New Mexico State Investment Council is considering selling a portion of its private equity portfolio on the secondaries market to make the 22-year-old programme more manageable.
The $14.5 billion state endowment delayed action on the secondaries sale at its recent investment council meeting, choosing to wait until it hires a private equity advisor who can consult about the sale.
SIC has been searching for an advisor since last year, and the council could hire a firm this month, an SIC spokesperson told PEO.
SIC is simply looking to pare down the number of relationships in the private equity programme, which was launched in 1989, which includes 150 funds from 80 general partners, the spokesperson said. New Mexico SIC’s private equity programme has a $1.25 billion market value.
The endowment wouldn’t comment on exactly how much it would be selling, though one source said the sale would not reach the level of the California Public Employees’ Retirement System, which is selling about $800 million of limited partner stakes.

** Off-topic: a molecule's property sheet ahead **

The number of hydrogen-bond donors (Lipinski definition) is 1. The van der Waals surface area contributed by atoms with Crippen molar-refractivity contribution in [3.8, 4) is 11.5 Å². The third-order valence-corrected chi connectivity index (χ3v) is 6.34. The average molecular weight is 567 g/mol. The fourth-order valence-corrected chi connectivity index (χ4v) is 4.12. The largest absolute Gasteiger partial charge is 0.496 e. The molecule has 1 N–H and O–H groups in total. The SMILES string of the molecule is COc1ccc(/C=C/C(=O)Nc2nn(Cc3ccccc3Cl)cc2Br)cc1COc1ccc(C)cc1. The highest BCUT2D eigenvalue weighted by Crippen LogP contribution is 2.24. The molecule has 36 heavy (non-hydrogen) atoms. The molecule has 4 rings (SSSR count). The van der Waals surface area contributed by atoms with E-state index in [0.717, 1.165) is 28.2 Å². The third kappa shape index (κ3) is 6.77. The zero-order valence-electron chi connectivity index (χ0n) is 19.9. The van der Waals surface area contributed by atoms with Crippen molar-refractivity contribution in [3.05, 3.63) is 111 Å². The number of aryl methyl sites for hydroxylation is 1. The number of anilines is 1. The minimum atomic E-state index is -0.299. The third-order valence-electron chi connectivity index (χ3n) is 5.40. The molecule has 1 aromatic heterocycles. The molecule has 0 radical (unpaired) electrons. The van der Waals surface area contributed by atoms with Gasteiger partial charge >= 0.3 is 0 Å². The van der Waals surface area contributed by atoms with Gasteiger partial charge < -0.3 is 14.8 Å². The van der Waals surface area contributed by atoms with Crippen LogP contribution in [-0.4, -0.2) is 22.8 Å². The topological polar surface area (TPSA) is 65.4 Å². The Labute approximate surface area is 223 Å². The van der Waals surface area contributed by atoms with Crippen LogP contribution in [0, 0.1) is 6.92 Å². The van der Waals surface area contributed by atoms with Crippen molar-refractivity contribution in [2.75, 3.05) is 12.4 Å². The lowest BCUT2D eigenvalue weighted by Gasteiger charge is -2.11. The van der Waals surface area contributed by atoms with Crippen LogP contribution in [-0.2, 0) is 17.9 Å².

“We’re just trying to get our arms around it,” the spokesperson said, talking about the private equity portfolio. “There [are] too many GPs, too many funds. It’s hard for our staff to keep an eye on things, especially over the last 10 years, we’ve been pretty active.”
The private equity advisor SIC hires could look at the portfolio and decide that nothing needs to be sold, the spokesperson said.
SIC has a 10 percent target for private equity, and an actual allocation of about 8 to 9 percent.
US public pensions may be the most active sellers on the secondaries market in the first half of 2011 as many of them run up against legislative targets to the asset class. While 2010 was the year of the financial institutions as sellers on the market, this year US public pensions could keep the market active, one secondaries source told PEO.
CalPERS has put up about $800 million of LP stakes on the secondaries market recently, consisting heavily of mega-fund interests.